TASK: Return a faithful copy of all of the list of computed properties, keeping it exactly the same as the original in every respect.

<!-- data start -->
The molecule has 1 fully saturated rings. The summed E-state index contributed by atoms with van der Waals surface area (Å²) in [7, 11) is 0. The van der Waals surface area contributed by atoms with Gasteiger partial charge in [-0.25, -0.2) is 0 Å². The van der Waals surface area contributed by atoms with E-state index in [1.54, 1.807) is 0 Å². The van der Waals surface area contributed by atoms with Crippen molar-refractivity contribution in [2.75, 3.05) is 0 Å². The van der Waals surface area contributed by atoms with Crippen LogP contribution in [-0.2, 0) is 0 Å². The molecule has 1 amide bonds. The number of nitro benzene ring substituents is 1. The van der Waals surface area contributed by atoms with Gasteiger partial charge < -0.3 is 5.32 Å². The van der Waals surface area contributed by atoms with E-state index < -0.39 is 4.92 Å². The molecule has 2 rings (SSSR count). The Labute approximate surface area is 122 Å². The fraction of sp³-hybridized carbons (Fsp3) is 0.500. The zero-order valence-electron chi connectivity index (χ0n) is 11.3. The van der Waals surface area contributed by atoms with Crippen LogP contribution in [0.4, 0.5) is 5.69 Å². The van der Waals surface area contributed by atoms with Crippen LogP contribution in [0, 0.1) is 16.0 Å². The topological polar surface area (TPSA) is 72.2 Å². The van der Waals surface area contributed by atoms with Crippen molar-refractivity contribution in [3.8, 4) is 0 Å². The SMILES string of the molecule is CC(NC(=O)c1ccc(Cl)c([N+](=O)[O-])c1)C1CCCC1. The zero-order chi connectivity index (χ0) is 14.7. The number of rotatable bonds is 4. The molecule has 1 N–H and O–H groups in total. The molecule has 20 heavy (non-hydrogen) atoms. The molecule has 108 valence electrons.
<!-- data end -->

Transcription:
The molecule has 1 fully saturated rings. The summed E-state index contributed by atoms with van der Waals surface area (Å²) in [7, 11) is 0. The van der Waals surface area contributed by atoms with Gasteiger partial charge in [-0.25, -0.2) is 0 Å². The van der Waals surface area contributed by atoms with E-state index in [1.54, 1.807) is 0 Å². The van der Waals surface area contributed by atoms with Crippen molar-refractivity contribution in [2.75, 3.05) is 0 Å². The van der Waals surface area contributed by atoms with Crippen LogP contribution in [-0.2, 0) is 0 Å². The molecule has 1 amide bonds. The number of nitro benzene ring substituents is 1. The van der Waals surface area contributed by atoms with Gasteiger partial charge < -0.3 is 5.32 Å². The van der Waals surface area contributed by atoms with E-state index < -0.39 is 4.92 Å². The molecule has 2 rings (SSSR count). The Labute approximate surface area is 122 Å². The fraction of sp³-hybridized carbons (Fsp3) is 0.500. The zero-order valence-electron chi connectivity index (χ0n) is 11.3. The van der Waals surface area contributed by atoms with Crippen LogP contribution in [0.4, 0.5) is 5.69 Å². The van der Waals surface area contributed by atoms with Crippen LogP contribution in [0, 0.1) is 16.0 Å². The topological polar surface area (TPSA) is 72.2 Å². The van der Waals surface area contributed by atoms with Crippen molar-refractivity contribution in [3.8, 4) is 0 Å². The SMILES string of the molecule is CC(NC(=O)c1ccc(Cl)c([N+](=O)[O-])c1)C1CCCC1. The zero-order chi connectivity index (χ0) is 14.7. The number of rotatable bonds is 4. The molecule has 1 N–H and O–H groups in total. The molecule has 20 heavy (non-hydrogen) atoms. The molecule has 108 valence electrons.